Metro Councilman Dwight Hudson wants to see more information before he can support developer Mike Wampold’s request for Tax Increment Financing to help cover the cost of developing new infrastructure, retail and public facilities at Harveston, located at Nicholson Drive and Bluebonnet Boulevard.
The Metro Council is scheduled to vote Wednesday on an ordinance that would create an economic development district, which would use 2% of any new sales taxes generated within the district to finance development of a new supermarket-anchored retail center, multifamily and commercial space, a K-12 charter school, church, sheriff’s substation and new fire station.
Though Harveston, which currently has only single-family residential units, is not in Hudson’s district, it is within the boundaries of the prospective city of St. George, meaning any tax money Harveston gets to keep would not go to St. George, provided St. George survives a court challenge and eventually becomes reality.
Hudson says Wampold’s plans for Harveston—which include donating property for the school, fire station and sheriff’s substation—are attractive, particularly because the area is in bad need of a new fire station. He says the response time of the St. George Fire Department to nearby University Club is 10 minutes, which is too long.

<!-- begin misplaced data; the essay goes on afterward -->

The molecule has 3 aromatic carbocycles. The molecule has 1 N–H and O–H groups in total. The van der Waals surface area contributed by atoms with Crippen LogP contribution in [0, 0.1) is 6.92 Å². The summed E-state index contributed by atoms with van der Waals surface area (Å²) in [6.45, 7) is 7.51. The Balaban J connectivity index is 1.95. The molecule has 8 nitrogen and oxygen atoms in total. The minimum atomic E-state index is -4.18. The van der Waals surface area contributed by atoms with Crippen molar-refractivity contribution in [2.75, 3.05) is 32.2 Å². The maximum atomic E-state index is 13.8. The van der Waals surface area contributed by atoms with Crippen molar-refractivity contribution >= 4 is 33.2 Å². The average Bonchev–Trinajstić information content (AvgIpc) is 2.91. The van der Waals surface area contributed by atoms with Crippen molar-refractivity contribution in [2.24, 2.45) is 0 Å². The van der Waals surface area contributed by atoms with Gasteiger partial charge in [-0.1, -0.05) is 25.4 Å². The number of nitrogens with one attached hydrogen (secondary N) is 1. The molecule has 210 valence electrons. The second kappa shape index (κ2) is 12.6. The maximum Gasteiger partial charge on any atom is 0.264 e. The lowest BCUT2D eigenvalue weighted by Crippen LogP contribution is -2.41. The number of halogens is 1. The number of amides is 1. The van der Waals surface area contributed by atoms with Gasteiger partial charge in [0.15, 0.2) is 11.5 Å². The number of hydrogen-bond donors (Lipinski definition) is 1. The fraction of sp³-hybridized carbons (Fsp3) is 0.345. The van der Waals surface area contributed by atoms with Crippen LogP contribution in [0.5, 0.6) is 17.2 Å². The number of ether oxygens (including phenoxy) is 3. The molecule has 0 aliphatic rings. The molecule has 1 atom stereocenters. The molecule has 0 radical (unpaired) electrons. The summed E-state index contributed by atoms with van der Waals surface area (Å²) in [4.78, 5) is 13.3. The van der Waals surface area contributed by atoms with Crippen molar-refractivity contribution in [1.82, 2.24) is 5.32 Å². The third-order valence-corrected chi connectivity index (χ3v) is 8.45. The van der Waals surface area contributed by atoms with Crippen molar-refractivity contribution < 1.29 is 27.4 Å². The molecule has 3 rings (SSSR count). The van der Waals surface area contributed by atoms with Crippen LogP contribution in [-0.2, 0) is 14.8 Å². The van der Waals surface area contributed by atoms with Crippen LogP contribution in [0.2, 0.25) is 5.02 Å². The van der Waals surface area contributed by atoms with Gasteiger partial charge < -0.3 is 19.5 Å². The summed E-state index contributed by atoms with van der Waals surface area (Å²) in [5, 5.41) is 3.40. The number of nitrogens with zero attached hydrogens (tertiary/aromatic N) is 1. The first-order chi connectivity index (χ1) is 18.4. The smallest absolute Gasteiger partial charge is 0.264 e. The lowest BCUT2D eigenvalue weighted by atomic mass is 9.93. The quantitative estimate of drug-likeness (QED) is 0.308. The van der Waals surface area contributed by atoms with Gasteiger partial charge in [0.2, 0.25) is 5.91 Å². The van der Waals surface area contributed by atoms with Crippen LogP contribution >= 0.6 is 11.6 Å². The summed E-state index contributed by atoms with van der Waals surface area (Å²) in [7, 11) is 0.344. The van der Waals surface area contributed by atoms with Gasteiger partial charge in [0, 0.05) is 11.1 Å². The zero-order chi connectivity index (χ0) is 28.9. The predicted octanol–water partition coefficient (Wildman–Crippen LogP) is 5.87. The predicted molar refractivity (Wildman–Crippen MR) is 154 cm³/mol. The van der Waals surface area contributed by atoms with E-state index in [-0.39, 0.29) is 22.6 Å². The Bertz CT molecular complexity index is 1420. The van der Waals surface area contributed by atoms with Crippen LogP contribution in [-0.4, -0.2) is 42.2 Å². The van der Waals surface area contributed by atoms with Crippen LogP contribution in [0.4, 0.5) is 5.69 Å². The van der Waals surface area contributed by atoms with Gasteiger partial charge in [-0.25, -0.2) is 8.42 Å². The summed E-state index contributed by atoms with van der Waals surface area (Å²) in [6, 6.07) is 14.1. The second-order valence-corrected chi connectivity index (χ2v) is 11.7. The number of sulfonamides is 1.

But Hudson wants to compare the value of Wampold’s donated land against the amount of taxes the retail development will generate over the life of the economic development district.
“We need to be able to see the financial projections,” he says. “We need to see how much money we are giving up to get these land donations, so I am anxious to see if this is advantageous to the taxpayer.”
Councilman Chandler Loupe, who is sponsoring the ordinance to create the district, acknowledges he has been critical of TIFs in the past. But he says the revenues generated by the new retail development at Harveston will go to support infrastructure and public facilities that will benefit the entire community at a time when too many young people are leaving the area.
“Anytime someone wants to build something that would make my kids want to stay in Baton Rouge, I’m for it,” he says.